Persondem Oct 2017 #1
louis c Oct 2017 #2
madokie Oct 2017 #3
louis c Oct 2017 #4
Yupster Oct 2017 #5
Freddie Oct 2017 #7
Freddie Oct 2017 #6
cyclonefence Oct 2017 #8
mopinko Oct 2017 #9
JHB Oct 2017 #10
Martin Eden Oct 2017 #11

Response to louis c (Original post)

Sat Oct 28, 2017, 10:05 AM

1. I agree. Election reform is needed, but term limits should not be part of it.

Elections need to be fairer and more transparent with less money involved. They should be far shorter than they are now.

My biggest gripe about term limits relates to your 2nd point - If I have a representative that I like, term limits deny that rep the chance to continue to do good things just when they have things in D.C. figured out.

K & R

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Response to Persondem (Reply #1)

Sat Oct 28, 2017, 10:10 AM

2. We're on the same page

 

In my OP, I was going to write about election reform. If we limit money in elections and mandate more transparency, that would level the playing field.

30 second spots are for casual voters who don't pay attention to the day to day operation of government. and I don't agree with the notion that the "average American doesn't have time" argument. The average American has time for "America's got Talent", they should have time to know how their government works.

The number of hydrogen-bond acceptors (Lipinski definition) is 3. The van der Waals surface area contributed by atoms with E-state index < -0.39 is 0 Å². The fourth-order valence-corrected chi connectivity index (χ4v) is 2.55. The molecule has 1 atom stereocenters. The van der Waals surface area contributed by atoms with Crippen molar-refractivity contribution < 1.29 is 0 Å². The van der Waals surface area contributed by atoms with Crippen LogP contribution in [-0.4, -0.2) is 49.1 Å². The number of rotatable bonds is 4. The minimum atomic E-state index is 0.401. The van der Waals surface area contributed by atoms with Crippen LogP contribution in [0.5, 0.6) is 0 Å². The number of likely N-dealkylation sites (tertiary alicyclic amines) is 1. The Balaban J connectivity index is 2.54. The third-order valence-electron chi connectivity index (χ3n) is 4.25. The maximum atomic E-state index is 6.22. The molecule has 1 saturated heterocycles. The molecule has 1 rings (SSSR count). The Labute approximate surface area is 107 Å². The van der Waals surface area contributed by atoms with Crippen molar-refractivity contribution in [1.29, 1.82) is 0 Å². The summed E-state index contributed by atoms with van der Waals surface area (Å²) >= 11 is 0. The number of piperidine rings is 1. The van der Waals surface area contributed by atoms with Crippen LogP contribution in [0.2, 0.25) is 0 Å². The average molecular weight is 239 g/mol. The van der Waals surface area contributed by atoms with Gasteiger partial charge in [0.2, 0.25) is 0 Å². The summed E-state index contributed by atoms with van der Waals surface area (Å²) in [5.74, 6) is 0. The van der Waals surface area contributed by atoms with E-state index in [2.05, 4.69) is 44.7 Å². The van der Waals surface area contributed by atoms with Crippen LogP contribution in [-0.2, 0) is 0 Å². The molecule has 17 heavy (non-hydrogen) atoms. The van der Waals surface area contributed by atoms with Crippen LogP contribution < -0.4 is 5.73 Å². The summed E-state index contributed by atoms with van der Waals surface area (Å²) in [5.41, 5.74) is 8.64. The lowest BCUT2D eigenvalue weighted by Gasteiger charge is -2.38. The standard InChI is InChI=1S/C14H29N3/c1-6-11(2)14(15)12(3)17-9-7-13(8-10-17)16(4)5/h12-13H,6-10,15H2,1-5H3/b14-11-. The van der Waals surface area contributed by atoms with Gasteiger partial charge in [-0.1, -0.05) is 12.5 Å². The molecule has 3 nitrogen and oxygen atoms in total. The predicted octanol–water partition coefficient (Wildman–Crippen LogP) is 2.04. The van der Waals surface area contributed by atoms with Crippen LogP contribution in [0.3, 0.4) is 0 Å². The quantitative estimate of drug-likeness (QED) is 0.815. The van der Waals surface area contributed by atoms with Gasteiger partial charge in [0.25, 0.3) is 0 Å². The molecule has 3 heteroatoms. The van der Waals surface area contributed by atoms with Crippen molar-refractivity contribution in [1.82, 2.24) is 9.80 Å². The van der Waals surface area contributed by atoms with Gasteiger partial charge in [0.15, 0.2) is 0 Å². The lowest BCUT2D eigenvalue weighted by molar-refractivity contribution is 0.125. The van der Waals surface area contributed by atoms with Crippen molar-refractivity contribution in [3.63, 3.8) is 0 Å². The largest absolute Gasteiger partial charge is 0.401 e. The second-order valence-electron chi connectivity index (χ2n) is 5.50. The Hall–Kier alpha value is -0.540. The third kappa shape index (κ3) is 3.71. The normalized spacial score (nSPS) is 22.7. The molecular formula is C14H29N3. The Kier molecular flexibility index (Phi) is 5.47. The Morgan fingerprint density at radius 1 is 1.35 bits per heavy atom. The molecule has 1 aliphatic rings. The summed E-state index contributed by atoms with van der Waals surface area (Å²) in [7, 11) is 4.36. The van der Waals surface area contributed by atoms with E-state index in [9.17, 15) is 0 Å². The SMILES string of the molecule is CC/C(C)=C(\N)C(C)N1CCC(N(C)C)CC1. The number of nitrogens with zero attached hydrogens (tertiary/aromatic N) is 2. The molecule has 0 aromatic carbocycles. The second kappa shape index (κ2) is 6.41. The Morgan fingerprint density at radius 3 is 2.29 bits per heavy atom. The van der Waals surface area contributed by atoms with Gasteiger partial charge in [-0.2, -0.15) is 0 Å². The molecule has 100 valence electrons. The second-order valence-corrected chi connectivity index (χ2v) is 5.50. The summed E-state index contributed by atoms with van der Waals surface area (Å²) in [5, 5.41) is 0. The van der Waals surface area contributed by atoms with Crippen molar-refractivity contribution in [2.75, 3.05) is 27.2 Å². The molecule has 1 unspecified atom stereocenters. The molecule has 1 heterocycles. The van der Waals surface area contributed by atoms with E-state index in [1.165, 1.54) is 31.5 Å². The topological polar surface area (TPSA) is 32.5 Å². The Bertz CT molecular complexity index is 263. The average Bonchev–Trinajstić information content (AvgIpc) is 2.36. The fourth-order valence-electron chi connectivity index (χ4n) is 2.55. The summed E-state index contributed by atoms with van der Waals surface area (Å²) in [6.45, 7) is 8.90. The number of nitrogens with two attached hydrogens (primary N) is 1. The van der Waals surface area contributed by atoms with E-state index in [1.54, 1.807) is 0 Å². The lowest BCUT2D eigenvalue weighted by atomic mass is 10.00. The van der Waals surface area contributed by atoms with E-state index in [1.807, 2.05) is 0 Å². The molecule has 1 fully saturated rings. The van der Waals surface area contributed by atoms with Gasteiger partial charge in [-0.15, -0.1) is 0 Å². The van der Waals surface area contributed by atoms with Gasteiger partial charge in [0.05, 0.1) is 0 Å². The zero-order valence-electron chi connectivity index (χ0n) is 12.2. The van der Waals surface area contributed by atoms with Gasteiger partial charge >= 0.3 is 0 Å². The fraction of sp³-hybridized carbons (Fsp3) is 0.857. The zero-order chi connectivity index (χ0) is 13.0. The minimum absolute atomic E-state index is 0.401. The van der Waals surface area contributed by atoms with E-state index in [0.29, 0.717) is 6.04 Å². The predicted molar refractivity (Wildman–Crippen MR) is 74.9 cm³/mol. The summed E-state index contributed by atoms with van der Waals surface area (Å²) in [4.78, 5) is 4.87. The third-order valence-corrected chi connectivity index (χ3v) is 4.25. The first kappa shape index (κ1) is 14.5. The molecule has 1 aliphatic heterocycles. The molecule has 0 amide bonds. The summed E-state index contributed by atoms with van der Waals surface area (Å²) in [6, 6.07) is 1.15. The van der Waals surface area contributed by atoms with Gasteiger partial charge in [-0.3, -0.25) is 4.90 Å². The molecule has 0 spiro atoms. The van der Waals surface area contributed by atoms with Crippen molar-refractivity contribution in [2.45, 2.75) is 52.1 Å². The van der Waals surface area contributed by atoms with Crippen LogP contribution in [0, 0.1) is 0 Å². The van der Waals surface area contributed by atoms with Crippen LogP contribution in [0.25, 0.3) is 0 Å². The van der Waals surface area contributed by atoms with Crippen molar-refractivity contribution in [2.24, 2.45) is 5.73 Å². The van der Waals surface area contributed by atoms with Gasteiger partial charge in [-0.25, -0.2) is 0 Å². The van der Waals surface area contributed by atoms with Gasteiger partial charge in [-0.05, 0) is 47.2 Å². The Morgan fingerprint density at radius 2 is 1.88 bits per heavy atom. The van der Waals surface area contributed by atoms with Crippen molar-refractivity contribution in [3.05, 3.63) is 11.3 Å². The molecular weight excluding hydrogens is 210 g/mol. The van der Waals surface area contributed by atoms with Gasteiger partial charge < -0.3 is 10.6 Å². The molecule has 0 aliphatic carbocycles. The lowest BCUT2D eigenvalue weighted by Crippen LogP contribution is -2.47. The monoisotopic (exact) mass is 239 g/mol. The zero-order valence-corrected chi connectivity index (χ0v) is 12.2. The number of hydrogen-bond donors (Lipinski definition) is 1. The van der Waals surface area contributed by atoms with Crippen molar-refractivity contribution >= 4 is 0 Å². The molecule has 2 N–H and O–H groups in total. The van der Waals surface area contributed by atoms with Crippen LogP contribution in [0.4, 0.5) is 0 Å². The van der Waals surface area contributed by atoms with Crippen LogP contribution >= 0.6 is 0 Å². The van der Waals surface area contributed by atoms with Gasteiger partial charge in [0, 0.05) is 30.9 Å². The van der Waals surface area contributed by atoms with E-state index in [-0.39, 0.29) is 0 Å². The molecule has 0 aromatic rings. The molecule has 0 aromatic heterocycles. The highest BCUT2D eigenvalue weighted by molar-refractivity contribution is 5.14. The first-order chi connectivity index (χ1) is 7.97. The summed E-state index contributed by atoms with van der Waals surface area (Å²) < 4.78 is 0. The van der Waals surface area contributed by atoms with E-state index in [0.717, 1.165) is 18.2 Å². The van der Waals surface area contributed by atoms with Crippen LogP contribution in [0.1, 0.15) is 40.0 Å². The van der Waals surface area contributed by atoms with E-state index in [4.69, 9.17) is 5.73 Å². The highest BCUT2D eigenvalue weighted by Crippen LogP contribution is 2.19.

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Response to louis c (Reply #2)

Sat Oct 28, 2017, 10:19 AM

3. I agree with what you're saying

We have to get corporate/rich man money out of our elections. As it is now they're buying our politicians. Our electoral campaigns should only last for a couple months at most. Right now we have a bought and paid for government

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Response to madokie (Reply #3)

Sat Oct 28, 2017, 10:29 AM

4. Trump is an example

 

Instead of wealthy, rich men buying our politicians, they can now cut out the middle man.

They can buy the seat and sit in it themselves.